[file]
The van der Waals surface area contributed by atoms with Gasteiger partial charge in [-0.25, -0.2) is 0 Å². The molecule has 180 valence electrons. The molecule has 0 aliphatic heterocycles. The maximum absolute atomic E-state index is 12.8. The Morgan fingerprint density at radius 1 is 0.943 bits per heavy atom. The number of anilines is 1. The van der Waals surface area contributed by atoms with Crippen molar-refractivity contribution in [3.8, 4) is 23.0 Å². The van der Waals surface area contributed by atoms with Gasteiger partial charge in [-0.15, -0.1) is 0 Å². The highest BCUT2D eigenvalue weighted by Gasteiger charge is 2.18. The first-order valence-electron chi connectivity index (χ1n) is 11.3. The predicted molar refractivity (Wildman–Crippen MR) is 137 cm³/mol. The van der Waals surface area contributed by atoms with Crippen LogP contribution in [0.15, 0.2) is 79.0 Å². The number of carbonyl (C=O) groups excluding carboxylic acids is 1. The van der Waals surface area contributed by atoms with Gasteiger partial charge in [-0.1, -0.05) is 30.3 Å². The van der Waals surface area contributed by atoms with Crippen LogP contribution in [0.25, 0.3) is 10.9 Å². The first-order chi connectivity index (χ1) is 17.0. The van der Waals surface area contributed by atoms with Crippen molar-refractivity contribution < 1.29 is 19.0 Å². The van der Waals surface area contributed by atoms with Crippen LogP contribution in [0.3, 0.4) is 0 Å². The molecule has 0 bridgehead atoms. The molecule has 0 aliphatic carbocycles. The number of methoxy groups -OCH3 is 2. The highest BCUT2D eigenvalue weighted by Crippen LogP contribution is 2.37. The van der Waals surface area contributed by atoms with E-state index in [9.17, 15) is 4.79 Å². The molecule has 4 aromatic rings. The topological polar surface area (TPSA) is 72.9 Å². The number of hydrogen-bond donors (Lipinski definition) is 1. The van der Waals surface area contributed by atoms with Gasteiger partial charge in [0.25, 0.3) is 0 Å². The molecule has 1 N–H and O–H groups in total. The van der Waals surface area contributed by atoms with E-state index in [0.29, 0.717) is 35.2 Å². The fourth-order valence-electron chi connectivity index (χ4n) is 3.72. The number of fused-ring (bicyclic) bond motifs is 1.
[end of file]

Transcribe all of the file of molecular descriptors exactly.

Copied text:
The van der Waals surface area contributed by atoms with Gasteiger partial charge in [-0.25, -0.2) is 0 Å². The molecule has 180 valence electrons. The molecule has 0 aliphatic heterocycles. The maximum absolute atomic E-state index is 12.8. The Morgan fingerprint density at radius 1 is 0.943 bits per heavy atom. The number of anilines is 1. The van der Waals surface area contributed by atoms with Crippen molar-refractivity contribution in [3.8, 4) is 23.0 Å². The van der Waals surface area contributed by atoms with Gasteiger partial charge in [-0.15, -0.1) is 0 Å². The highest BCUT2D eigenvalue weighted by Gasteiger charge is 2.18. The first-order valence-electron chi connectivity index (χ1n) is 11.3. The predicted molar refractivity (Wildman–Crippen MR) is 137 cm³/mol. The van der Waals surface area contributed by atoms with Crippen LogP contribution in [0.15, 0.2) is 79.0 Å². The number of carbonyl (C=O) groups excluding carboxylic acids is 1. The van der Waals surface area contributed by atoms with Gasteiger partial charge in [-0.1, -0.05) is 30.3 Å². The van der Waals surface area contributed by atoms with Crippen LogP contribution in [0.25, 0.3) is 10.9 Å². The first-order chi connectivity index (χ1) is 17.0. The van der Waals surface area contributed by atoms with Crippen molar-refractivity contribution < 1.29 is 19.0 Å². The van der Waals surface area contributed by atoms with Crippen LogP contribution in [0.3, 0.4) is 0 Å². The molecule has 0 bridgehead atoms. The molecule has 0 aliphatic carbocycles. The number of methoxy groups -OCH3 is 2. The highest BCUT2D eigenvalue weighted by Crippen LogP contribution is 2.37. The van der Waals surface area contributed by atoms with E-state index in [9.17, 15) is 4.79 Å². The molecule has 4 aromatic rings. The topological polar surface area (TPSA) is 72.9 Å². The number of hydrogen-bond donors (Lipinski definition) is 1. The van der Waals surface area contributed by atoms with Gasteiger partial charge in [0.25, 0.3) is 0 Å². The molecule has 1 N–H and O–H groups in total. The van der Waals surface area contributed by atoms with E-state index in [0.29, 0.717) is 35.2 Å². The fourth-order valence-electron chi connectivity index (χ4n) is 3.72. The number of fused-ring (bicyclic) bond motifs is 1.